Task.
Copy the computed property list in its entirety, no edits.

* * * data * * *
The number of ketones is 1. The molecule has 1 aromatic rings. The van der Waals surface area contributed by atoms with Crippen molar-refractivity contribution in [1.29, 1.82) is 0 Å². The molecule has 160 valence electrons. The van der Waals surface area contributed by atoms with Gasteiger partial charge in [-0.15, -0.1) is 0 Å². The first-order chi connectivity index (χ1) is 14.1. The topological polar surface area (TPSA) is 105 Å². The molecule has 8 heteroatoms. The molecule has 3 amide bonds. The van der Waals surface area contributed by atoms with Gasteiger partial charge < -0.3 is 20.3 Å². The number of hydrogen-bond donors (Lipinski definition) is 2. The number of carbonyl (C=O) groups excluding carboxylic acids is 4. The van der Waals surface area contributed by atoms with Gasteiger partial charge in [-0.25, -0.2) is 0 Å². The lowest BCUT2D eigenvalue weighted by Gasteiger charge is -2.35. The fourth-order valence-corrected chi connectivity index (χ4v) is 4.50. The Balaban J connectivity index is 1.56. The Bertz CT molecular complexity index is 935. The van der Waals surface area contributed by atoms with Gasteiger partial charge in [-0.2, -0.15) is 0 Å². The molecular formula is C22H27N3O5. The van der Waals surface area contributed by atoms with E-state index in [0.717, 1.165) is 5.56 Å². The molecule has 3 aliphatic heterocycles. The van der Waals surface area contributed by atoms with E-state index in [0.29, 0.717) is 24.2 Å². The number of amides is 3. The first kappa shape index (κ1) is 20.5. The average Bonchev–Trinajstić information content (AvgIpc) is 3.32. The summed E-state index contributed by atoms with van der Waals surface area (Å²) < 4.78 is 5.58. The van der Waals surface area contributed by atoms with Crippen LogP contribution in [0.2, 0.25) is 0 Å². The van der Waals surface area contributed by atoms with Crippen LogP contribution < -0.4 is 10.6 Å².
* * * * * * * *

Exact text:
The number of ketones is 1. The molecule has 1 aromatic rings. The van der Waals surface area contributed by atoms with Crippen molar-refractivity contribution in [1.29, 1.82) is 0 Å². The molecule has 160 valence electrons. The van der Waals surface area contributed by atoms with Gasteiger partial charge in [-0.15, -0.1) is 0 Å². The first-order chi connectivity index (χ1) is 14.1. The topological polar surface area (TPSA) is 105 Å². The molecule has 8 heteroatoms. The molecule has 3 amide bonds. The van der Waals surface area contributed by atoms with Gasteiger partial charge < -0.3 is 20.3 Å². The number of hydrogen-bond donors (Lipinski definition) is 2. The number of carbonyl (C=O) groups excluding carboxylic acids is 4. The van der Waals surface area contributed by atoms with Gasteiger partial charge in [-0.25, -0.2) is 0 Å². The lowest BCUT2D eigenvalue weighted by Gasteiger charge is -2.35. The fourth-order valence-corrected chi connectivity index (χ4v) is 4.50. The Balaban J connectivity index is 1.56. The Bertz CT molecular complexity index is 935. The van der Waals surface area contributed by atoms with Gasteiger partial charge in [-0.2, -0.15) is 0 Å². The molecular formula is C22H27N3O5. The van der Waals surface area contributed by atoms with E-state index in [0.717, 1.165) is 5.56 Å². The molecule has 3 aliphatic heterocycles. The van der Waals surface area contributed by atoms with E-state index in [0.29, 0.717) is 24.2 Å². The number of amides is 3. The first kappa shape index (κ1) is 20.5. The average Bonchev–Trinajstić information content (AvgIpc) is 3.32. The summed E-state index contributed by atoms with van der Waals surface area (Å²) < 4.78 is 5.58. The van der Waals surface area contributed by atoms with Crippen LogP contribution in [0.2, 0.25) is 0 Å². The van der Waals surface area contributed by atoms with Crippen LogP contribution < -0.4 is 10.6 Å².